Offering a vintage 1960's paper dress from Waste basket Boutique. This dress was never worn and has no tears, stains or damage.
The dress is vaguely Hawaiian in style and color. Green and blue tropical flowers on a simple A-Line cut. The size is stated as 16-18 and is the largest size Waste Basket boutique made.
The dress measures 39" in length and 20" across the front from arm hole to arm hole. The dress gradually widens to 29" across at the bottom.
The label says this material is flame retardant unless washed or dry cleaned.
Paper clothing, in the form of women's dresses and other clothes made from disposable cellulose fabric, was a short-lived fashion novelty item in the 1960s United States.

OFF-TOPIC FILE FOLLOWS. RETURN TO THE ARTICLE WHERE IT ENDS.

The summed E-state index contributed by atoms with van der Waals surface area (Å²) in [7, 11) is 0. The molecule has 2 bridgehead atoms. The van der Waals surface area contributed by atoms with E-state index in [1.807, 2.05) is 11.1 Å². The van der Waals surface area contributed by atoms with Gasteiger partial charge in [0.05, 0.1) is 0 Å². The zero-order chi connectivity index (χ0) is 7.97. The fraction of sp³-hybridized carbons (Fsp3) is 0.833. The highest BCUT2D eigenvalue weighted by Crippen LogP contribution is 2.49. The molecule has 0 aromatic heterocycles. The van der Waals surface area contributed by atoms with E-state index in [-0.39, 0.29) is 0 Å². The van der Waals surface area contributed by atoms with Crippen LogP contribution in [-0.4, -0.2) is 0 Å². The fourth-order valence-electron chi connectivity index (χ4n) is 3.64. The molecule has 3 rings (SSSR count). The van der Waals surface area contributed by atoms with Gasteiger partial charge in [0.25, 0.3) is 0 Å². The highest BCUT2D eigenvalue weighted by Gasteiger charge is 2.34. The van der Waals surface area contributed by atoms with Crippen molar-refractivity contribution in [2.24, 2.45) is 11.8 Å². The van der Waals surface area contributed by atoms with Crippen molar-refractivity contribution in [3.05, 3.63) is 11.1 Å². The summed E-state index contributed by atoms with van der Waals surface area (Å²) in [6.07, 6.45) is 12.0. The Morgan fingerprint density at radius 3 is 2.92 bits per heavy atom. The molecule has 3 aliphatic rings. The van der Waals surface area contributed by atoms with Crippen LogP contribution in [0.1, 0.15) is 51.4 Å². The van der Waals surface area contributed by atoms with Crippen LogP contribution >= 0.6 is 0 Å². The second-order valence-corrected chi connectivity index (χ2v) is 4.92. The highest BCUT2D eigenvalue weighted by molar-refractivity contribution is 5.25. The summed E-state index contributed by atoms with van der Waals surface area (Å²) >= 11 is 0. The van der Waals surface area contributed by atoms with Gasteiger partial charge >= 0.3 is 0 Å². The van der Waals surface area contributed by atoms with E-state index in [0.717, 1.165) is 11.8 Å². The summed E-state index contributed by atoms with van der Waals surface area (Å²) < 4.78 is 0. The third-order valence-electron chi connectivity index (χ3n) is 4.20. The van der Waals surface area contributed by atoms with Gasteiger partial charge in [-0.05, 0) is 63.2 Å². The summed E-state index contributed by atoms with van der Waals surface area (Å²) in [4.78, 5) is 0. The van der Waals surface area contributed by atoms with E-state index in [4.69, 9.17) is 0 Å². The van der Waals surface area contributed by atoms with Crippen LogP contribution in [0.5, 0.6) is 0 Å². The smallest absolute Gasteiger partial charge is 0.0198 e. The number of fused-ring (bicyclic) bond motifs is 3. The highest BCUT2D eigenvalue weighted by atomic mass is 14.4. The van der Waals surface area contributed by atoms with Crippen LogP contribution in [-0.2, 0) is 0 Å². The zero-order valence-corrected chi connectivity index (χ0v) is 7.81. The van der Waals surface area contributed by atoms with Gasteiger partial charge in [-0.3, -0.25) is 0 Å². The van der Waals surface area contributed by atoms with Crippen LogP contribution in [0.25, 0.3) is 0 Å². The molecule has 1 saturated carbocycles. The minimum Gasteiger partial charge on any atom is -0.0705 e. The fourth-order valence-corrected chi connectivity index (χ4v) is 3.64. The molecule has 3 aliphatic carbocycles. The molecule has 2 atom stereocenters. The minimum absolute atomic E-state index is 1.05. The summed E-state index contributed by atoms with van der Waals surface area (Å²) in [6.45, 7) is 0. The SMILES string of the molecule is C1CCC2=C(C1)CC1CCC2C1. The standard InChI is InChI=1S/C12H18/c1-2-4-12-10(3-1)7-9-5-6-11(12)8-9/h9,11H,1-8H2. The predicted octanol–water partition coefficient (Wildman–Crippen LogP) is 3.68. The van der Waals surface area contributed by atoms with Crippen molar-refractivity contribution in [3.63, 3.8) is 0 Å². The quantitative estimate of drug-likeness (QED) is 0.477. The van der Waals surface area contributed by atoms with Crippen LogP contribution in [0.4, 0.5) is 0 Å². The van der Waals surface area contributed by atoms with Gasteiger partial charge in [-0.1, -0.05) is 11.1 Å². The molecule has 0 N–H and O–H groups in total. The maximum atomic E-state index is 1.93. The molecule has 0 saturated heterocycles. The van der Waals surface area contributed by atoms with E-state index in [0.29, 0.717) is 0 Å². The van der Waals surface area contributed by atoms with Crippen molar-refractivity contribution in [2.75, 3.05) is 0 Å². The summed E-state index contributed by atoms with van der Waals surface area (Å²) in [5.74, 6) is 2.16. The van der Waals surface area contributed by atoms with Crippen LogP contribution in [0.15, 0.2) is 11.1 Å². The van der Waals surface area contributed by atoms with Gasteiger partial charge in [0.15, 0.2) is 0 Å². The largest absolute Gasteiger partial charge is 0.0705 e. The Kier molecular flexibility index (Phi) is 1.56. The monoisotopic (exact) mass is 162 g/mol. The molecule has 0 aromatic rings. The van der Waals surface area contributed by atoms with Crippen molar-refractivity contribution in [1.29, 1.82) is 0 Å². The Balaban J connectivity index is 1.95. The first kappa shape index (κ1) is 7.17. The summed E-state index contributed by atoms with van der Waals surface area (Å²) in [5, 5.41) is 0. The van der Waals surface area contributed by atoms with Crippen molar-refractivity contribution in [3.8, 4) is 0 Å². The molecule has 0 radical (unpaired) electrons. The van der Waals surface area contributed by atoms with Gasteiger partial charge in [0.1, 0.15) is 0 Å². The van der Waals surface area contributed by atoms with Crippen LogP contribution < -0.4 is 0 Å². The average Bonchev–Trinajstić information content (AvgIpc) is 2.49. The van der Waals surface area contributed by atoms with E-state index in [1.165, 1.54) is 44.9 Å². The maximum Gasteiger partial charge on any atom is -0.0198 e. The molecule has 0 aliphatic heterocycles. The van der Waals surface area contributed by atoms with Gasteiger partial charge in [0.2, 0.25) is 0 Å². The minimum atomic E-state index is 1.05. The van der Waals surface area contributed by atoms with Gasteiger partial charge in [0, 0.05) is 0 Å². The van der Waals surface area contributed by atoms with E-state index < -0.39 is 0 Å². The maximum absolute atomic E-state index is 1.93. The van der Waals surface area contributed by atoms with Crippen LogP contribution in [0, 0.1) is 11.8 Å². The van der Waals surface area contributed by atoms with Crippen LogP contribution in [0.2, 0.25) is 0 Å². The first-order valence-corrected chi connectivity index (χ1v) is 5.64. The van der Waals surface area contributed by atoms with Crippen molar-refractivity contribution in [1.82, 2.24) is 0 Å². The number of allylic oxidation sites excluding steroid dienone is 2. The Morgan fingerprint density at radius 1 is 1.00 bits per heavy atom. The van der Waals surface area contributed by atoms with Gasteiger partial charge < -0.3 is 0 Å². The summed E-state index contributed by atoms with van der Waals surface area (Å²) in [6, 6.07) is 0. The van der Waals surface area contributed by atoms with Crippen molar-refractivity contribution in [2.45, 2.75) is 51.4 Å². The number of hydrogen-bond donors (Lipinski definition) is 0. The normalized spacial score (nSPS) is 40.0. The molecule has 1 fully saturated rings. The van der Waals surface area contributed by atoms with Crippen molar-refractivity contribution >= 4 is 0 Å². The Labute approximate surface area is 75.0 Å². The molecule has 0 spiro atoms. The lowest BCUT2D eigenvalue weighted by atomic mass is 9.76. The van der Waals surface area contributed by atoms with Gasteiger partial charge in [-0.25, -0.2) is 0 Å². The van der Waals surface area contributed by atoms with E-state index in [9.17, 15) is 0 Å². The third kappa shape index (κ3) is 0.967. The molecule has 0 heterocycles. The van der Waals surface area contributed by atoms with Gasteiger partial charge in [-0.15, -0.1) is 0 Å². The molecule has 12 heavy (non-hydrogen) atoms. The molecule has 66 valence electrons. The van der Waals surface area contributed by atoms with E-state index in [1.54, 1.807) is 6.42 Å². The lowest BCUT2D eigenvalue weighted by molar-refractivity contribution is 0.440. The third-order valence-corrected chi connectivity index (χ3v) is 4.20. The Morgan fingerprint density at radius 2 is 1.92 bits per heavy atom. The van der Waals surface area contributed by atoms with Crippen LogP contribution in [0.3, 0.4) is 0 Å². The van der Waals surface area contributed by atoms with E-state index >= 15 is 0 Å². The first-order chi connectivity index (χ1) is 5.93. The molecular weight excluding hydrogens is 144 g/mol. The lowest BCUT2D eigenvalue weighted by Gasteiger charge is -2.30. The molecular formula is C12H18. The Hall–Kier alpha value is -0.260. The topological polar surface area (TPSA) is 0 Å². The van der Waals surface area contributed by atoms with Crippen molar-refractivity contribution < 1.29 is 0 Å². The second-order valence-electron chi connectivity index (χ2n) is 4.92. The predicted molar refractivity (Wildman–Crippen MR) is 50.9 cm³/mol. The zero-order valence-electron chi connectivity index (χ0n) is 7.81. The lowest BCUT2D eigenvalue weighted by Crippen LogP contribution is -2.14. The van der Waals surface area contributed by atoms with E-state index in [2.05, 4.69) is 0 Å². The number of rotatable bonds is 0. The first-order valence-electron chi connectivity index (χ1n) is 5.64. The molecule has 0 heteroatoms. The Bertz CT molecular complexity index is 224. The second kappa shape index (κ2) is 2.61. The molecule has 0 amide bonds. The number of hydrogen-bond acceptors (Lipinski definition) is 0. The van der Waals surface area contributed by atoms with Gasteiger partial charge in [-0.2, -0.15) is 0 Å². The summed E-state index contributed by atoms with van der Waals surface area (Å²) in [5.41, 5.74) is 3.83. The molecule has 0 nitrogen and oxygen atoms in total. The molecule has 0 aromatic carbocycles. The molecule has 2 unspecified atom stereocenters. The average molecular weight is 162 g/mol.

By 1967, paper dresses were sold in major department stores for about $8 apiece, and entire paper clothing boutiques were set up by companies such as Abraham & Straus and I. Magnin. At the height of demand, Mars Hosiery made 100,000 dresses a week.
The paper dress captured the vibrant, youthful, optimistic and consumerist zeitgeist of 1960s America. The dresses were whimsical, often featuring eye-catching pop art-like patterns, shapes for the customer to crayon in or advertisements. And they were just one of many newly disposable items – like cutlery, plates, pens, lighters and razors – embraced by consumers; the "Paper Caper" sales pitch ran: "Won't last forever...who cares? Wear it for kicks—-then give it the air." It was a short lived craze and by 1968, paper clothing had disappeared from the market.
Item ID: RL 01360